(The 2017 SXSW Film Festival opened on March 10 and runs all week until March 18. HtN has you covered and GUARANTEE more coverage than any other site! Check out this review of Nobody Speak: Trials of a Free Press, investigative journalism at it’s best in documentary form. And, Hulk Hogan!)
A profound work of investigative journalism and an essential film for our current era, Nobody Speak: Trials of a Free Press focuses primarily on the lawsuit brought by wrestler Hulk Hogan against Gawker Media, in which Hogan (born Terry Bollea) was awarded $140 million in damages, enough of a sum to force that company into bankruptcy. What starts out as a standard documentary procedural, however, soon becomes an exposé on how the rich and powerful in our country are attempting to silence the fourth estate. The film ends with a quote from Thomas Jefferson – “Our liberty depends on the freedom of the press, and that cannot be limited without being lost” – which rings especially chilly after the evidence presented to us.
For it turns out that Hogan was not working on his own. Peter Thiel, a Silicon Valley entrepreneur – a co-founder of PayPal and initial angel investor of Facebook – who years earlier was outed as gay by a Gawker subsidiary, had long nursed a grudge, biding his time until the right moment would arise to kill the company. To be fair, as director Brian Knappenberger (The Internet’s Own Boy: The Story of Aaron Swartz) makes clear, Gawker, from a certain point of view, had it coming. Hardly a bastion of restraint, it went after the sleazy material that no one else would publish. But it also broke important stories – about Toronto mayor Rob Ford, serial assaulter Bill Cosby, and Scientology evangelist Tom Cruise – consistently speaking truth to power. And therein lies the dilemma. We can hate much of what Gawker did, but still lament its passing. According the First Amendment of our Bill of Rights, it had every right to publish the stories it did, and its defeat in court bodes ill for the future.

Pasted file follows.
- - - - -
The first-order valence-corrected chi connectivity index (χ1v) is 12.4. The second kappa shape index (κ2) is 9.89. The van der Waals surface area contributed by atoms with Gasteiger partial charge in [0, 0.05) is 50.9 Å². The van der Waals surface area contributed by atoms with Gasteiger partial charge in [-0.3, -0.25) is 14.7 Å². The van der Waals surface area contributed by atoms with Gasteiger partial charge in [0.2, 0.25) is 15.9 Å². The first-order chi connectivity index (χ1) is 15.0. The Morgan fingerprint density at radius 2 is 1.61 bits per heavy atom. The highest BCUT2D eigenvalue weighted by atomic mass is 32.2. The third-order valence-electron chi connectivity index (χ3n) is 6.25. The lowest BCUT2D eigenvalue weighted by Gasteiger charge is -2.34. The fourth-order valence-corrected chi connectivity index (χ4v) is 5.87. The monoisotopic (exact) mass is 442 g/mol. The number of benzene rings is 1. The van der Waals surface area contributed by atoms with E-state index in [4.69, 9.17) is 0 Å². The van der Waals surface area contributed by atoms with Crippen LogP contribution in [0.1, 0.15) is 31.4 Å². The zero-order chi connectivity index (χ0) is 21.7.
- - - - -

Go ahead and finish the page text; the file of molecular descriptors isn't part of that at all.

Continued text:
Especially since Thiel, a supporter of our current President, whose language against the press encourages his followers to distrust and demonize it, is not alone. As the film progresses, we move to Las Vegas, where another Trump supporter, Sheldon Adelson, purchases the Las Vegas Review-Journal in a move to control its coverage. Who and what will be next? If, as Jefferson maintained, a free press is essential to democracy, does this presage a slide towards authoritarian rule? Let’s hope not, but based on what we see in Knappenberger’s brilliant, if frightening, movie, it’s a distinct possibility.
– Christopher Llewellyn Reed (@ChrisReedFilm)